Since this is a wilderness trip, and not orchestrated, we do not know where the bears will be. They may be close to the landing area or they may be a couple of miles away. The walk to see the bears may be very short as on your day or it might be in the back meadow requiring crossing the creek several times. The bears are wild creatures and are in different locations each time we travel to see them. Yes, some days we walk a long distance and see a few or many different bears, and some days we may walk a short distance and see a few or many different bears. Each trip is very different as expressed by other TripAdvisor Reviewers who have gone multiple days with us. You are correct, the bears are not in cages and this is not a bear zoo. Bear behavior in a wilderness setting is unique each trip.

In late June the bears will not be catching and eating salmon in the coastal creeks of Katmai and Lake Clark National Parks. We do inform all of our guests this at the time of reservation. Late June is an excellent time to view bears doing many different activities other than catching salmon. In late June the bears will be digging for clams, grazing on sedge grass (as on your day), and are in the middle of mating season. I am unsure where you informed that at this location people fly around and chase off the males bears. This is just not true. There are many male bears in this location especially during late June since it is in the middle of mating season. Late June provides one of the best times to see bear – bear interaction.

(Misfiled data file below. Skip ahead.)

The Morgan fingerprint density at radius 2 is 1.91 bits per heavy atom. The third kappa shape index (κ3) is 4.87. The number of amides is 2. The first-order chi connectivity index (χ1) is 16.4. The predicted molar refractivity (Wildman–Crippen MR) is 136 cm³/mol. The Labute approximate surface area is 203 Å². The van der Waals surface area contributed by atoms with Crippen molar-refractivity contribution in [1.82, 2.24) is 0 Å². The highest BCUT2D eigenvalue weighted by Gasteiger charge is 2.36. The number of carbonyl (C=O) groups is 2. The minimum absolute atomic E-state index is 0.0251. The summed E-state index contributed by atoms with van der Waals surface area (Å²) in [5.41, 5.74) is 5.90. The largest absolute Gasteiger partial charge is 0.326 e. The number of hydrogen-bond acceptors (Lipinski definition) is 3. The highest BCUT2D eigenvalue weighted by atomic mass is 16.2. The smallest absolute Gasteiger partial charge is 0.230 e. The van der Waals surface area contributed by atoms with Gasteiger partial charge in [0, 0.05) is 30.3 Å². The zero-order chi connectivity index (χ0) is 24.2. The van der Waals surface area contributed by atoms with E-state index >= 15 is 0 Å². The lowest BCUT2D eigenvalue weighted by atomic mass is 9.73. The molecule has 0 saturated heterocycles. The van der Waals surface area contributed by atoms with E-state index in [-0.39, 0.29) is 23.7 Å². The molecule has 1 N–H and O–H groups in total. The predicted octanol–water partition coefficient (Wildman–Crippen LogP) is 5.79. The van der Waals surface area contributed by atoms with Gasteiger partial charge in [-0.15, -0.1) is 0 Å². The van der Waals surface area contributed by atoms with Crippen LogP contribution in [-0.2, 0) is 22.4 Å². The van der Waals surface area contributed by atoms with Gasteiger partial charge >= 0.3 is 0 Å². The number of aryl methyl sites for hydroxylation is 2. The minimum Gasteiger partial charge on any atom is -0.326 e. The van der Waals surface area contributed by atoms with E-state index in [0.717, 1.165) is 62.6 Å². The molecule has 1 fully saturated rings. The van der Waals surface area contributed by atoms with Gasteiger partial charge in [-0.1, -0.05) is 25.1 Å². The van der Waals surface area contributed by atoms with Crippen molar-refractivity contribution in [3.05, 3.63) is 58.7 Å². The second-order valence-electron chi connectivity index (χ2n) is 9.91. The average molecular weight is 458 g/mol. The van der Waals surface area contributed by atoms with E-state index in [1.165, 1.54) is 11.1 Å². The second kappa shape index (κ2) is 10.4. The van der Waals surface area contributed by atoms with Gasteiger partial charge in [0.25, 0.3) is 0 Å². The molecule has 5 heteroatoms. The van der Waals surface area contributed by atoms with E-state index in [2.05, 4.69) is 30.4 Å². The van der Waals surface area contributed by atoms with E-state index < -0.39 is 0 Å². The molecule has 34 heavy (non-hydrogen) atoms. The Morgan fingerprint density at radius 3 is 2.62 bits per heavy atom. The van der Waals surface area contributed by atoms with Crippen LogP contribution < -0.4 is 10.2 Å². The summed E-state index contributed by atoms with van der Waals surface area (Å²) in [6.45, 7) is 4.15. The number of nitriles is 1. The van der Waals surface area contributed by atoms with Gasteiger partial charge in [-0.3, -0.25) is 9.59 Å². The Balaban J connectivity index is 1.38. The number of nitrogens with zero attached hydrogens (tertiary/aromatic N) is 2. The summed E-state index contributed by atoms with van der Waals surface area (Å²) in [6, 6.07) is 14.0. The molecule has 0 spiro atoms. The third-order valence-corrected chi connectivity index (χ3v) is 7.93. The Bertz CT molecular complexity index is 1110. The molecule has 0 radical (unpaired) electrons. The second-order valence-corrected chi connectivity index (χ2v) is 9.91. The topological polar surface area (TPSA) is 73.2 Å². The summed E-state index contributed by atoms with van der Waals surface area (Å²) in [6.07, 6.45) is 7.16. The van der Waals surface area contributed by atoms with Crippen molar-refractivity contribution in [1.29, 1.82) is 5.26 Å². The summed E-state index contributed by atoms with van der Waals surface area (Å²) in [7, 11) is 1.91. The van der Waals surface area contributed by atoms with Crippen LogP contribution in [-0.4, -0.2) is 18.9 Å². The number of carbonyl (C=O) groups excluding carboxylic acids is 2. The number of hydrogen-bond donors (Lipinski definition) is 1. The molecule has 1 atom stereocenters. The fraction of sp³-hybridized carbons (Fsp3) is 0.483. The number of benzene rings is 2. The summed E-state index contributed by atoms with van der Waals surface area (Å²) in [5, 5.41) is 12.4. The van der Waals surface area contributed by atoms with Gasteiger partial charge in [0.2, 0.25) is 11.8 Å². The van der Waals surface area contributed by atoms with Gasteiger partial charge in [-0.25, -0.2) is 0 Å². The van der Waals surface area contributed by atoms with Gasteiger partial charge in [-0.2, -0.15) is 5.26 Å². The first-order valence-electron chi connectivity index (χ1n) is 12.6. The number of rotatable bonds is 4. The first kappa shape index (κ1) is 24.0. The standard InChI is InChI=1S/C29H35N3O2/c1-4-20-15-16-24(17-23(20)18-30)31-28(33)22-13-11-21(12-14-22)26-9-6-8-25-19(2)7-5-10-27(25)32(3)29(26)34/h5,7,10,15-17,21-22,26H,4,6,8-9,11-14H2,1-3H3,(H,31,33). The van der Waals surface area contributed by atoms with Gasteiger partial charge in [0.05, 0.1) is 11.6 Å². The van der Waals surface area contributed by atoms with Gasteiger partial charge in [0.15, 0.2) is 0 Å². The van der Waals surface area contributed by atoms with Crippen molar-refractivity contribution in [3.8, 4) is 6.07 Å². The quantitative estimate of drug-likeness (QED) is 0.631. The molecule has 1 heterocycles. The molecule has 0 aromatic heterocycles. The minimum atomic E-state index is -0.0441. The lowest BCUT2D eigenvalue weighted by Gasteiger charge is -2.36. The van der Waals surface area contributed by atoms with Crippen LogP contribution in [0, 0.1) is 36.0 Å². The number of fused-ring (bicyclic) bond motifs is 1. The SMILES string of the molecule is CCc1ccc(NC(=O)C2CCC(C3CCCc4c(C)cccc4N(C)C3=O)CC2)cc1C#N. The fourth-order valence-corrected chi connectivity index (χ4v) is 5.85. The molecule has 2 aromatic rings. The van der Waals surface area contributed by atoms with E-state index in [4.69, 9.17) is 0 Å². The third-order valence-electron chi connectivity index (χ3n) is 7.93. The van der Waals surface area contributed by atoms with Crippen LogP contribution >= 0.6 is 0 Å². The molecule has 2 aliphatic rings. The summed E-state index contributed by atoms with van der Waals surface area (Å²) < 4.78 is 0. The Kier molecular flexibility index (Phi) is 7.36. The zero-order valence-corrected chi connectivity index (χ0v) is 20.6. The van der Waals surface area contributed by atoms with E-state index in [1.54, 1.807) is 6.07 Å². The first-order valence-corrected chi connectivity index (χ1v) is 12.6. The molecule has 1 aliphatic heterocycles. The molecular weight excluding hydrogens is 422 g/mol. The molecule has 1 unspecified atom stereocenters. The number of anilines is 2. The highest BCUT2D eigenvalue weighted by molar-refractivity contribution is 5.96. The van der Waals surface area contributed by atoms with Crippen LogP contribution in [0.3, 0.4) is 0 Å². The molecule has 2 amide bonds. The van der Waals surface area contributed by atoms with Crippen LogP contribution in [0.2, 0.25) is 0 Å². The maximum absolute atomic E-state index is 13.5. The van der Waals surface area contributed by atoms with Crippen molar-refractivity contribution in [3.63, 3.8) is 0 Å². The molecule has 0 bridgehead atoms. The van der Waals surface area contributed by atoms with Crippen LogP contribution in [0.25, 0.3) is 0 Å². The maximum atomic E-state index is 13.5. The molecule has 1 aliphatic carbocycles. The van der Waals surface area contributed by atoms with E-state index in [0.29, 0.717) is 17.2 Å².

When flying to remote areas of Alaska Wilderness and landing on the beaches there are many different natural conditions that must be considered to ensure passenger safety. Tides are a big factor for our company or any company that lands on the beaches across Cook Inlet. Yes, we are aware of the tide chart well in advance of all trips. However, we cannot predict all weather conditions that may affect customer safety. The areas we fly to are over 100 miles from Homer. Alaska weather conditions change very quickly. On the day of your trip the winds and low cloud cover increased quickly. High winds can change the height of the water significantly in a short period of time. We do not expect customer to be aware of all weather conditions that need to be monitored; that is our job. It was definitely a safety issue to leave earlier on the day of your trip. Safety is our number one priority. Good job to the pilots for not bringing any concern to passengers in this situation.